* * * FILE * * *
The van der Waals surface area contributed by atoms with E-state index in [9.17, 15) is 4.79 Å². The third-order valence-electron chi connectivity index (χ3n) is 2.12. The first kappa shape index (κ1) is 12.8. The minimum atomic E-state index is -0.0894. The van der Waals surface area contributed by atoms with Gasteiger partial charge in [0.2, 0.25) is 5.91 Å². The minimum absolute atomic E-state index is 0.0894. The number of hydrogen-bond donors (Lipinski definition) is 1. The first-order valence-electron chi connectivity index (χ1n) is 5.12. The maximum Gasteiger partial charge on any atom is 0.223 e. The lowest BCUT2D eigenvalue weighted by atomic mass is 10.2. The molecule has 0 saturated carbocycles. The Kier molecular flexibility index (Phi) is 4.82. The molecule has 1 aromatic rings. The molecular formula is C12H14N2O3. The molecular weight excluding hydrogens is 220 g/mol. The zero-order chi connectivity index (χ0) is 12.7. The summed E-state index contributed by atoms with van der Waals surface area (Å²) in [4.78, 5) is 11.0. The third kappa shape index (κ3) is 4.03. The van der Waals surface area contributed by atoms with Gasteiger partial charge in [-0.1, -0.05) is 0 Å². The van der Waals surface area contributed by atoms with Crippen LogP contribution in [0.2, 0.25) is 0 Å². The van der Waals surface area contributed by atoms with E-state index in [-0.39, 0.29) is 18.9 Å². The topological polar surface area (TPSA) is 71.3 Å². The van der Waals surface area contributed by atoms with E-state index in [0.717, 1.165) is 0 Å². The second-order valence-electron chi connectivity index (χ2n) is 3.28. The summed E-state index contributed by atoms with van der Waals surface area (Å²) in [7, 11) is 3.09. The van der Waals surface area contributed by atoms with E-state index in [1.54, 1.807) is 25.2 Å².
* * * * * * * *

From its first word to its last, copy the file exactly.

The van der Waals surface area contributed by atoms with E-state index in [9.17, 15) is 4.79 Å². The third-order valence-electron chi connectivity index (χ3n) is 2.12. The first kappa shape index (κ1) is 12.8. The minimum atomic E-state index is -0.0894. The van der Waals surface area contributed by atoms with Gasteiger partial charge in [0.2, 0.25) is 5.91 Å². The minimum absolute atomic E-state index is 0.0894. The number of hydrogen-bond donors (Lipinski definition) is 1. The first-order valence-electron chi connectivity index (χ1n) is 5.12. The maximum Gasteiger partial charge on any atom is 0.223 e. The lowest BCUT2D eigenvalue weighted by atomic mass is 10.2. The molecule has 0 saturated carbocycles. The Kier molecular flexibility index (Phi) is 4.82. The molecule has 1 aromatic rings. The molecular formula is C12H14N2O3. The molecular weight excluding hydrogens is 220 g/mol. The zero-order chi connectivity index (χ0) is 12.7. The summed E-state index contributed by atoms with van der Waals surface area (Å²) in [4.78, 5) is 11.0. The third kappa shape index (κ3) is 4.03. The van der Waals surface area contributed by atoms with Gasteiger partial charge in [-0.1, -0.05) is 0 Å². The van der Waals surface area contributed by atoms with Crippen LogP contribution in [0.2, 0.25) is 0 Å². The van der Waals surface area contributed by atoms with E-state index in [-0.39, 0.29) is 18.9 Å². The topological polar surface area (TPSA) is 71.3 Å². The van der Waals surface area contributed by atoms with E-state index in [0.717, 1.165) is 0 Å². The second-order valence-electron chi connectivity index (χ2n) is 3.28. The summed E-state index contributed by atoms with van der Waals surface area (Å²) in [7, 11) is 3.09. The van der Waals surface area contributed by atoms with E-state index in [1.54, 1.807) is 25.2 Å².